• Small Business Weekly Forecast (July 2023)

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    Small Business Weekly Forecast
    Every week the U.S. Chamber's Vice President of Small Business Policy Tom Sullivan summarizes the latest data and what it means for the health of America's small businesses.

    The Latest Forecast
    Weather for small business is a sunny, but remarkably unpleasant. It is humid, hot, and sticky with storm clouds on the horizon.
    What it means: Small businesses are doing well, especially with wage hikes calming down. That sunny forecast is made unpleasantly humid, hot, and sticky due to high inflation, continued worker shortages, and expected interest rate hikes.
    Listen: Tom Sullivan and National Federation of Independent Business (NFIB)'s Holly Wade talk about their small business forecasts on a weekly podcast. Listen here.‚Äč
    Explore key takeaways from the latest small business reports below. The next MetLife & U.S. Chamber Small Business Index release is September 2023.
    New Small Business Data
    National Federation of Independent Business (NFIB) June Jobs Report (July 6, 2023)
    Summary: Wage inflation seems to finally be calming down on Main Street, but finding and hiring qualified and willing workers remains a challenge.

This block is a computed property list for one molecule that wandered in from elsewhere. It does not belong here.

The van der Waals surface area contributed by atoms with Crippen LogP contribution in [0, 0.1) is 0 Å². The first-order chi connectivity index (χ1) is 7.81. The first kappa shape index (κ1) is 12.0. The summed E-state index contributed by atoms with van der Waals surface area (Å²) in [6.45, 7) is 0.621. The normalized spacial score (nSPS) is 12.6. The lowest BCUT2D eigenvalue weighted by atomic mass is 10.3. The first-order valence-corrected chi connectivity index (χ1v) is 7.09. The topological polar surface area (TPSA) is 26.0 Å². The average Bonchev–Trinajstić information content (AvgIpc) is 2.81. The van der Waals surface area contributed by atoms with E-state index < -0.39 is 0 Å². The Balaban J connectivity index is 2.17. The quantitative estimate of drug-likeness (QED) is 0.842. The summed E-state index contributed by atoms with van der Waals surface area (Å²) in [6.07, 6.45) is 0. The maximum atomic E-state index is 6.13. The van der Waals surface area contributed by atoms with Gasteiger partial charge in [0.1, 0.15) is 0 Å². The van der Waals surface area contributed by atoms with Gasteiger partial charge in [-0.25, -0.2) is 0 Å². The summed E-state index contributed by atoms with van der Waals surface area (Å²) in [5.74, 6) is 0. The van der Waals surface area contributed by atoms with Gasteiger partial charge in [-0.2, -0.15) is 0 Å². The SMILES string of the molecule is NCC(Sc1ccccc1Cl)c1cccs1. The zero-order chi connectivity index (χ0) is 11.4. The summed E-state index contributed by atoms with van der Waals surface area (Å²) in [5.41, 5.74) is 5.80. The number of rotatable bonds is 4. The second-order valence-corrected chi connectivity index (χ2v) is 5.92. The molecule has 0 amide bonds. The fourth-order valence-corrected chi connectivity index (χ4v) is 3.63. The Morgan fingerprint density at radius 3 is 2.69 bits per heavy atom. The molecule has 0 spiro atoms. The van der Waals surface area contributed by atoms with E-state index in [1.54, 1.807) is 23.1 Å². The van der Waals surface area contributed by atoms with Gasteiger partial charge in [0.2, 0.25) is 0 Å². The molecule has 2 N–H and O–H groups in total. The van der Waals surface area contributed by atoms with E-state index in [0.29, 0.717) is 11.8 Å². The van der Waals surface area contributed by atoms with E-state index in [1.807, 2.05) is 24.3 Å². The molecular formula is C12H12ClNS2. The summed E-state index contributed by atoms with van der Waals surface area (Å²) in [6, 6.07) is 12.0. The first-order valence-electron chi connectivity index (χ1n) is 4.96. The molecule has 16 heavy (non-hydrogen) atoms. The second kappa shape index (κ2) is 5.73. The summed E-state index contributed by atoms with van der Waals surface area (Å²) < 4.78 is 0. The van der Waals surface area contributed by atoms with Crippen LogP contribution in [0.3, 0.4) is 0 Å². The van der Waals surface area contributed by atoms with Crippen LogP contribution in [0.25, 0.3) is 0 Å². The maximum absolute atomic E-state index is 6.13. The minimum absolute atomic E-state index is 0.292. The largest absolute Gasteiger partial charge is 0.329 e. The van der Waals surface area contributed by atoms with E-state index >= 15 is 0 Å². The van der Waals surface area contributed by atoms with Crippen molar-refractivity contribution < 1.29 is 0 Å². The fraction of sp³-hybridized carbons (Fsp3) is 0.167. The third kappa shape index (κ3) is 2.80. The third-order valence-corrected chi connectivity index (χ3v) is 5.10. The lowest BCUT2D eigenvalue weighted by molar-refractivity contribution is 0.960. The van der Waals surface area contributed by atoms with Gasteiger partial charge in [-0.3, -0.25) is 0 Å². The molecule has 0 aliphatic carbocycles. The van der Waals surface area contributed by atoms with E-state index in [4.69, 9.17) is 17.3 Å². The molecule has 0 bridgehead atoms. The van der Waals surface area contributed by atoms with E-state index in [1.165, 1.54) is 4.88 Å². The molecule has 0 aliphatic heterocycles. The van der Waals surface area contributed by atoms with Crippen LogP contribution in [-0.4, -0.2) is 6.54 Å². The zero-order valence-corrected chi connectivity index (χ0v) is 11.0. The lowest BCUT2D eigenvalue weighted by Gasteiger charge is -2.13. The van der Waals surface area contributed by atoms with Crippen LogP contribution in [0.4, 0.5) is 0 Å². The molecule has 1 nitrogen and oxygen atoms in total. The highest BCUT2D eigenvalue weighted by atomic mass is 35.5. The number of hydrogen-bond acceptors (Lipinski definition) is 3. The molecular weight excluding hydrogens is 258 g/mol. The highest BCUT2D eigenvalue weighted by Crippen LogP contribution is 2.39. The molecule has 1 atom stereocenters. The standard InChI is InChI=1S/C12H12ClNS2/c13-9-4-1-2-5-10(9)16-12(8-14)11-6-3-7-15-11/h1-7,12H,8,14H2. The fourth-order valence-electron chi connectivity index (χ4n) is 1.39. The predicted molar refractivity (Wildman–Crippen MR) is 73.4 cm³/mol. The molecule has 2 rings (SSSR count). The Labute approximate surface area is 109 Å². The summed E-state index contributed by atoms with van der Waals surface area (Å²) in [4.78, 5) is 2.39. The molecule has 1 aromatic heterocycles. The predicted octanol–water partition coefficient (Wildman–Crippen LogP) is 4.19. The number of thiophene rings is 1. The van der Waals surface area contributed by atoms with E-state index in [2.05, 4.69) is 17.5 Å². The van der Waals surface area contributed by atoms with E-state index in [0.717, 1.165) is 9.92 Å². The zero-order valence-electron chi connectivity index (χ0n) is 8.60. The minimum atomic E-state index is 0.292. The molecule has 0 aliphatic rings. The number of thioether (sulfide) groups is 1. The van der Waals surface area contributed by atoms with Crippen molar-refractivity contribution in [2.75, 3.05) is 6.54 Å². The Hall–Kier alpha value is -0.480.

42% of small businesses reported job openings they could not fill in June (down 2 points from May and still far above the 49-year average of 23%).
    59% of small businesses hired or tried to hire in June (down 4 points from May).  Of those hiring, 92% of owners reported few or no qualified job applicants (up 3 points from May).
    15% of small business owners are planning to create new jobs in the next 3-months (down 4 points from May).
    36% of businesses raised compensation in June (down 5 points from May) and 22% of small business owners plan on raising compensation in the next 3-months (unchanged from May).

    MetLife & U.S. Chamber of Commerce Small Business Index for Q2 2023 (June 28, 2023)
    Summary: This quarter’s Small Business Index shows the resilience of America’s Main Street employers, with bullish optimism pushing Index higher.  
    Index score is 63.1 60 (up 3.1 points from Q1 of this year), with the increase explained by higher growth expectations for the coming year.
    54% of small business owners rank inflation costs as top concern (6 consecutive quarters at top and unchanged from last Quarter which was the highest percentage in Index’s history).
    42% of small businesses plan on increasing investment over the next 12-months (up 4 points from last quarter) and 47% of small businesses plan on adding staff (up 10 points from last quarter and highest percentage in 5-years).
    71% of small businesses plan on increased revenues in the next 12-months (up 7 points from last quarter and a record-high).
    76% of small businesses report that rising interest rates are limiting their ability to raise capital (up 10 points from last quarter) and 50% report they have delayed their growth plans due to interest rate hikes.
    TD Bank’s 2023 Small Business Survey (June 21, 2023)
    Summary: Inflation tops the list of concerns, but Main Street employers remain optimistic.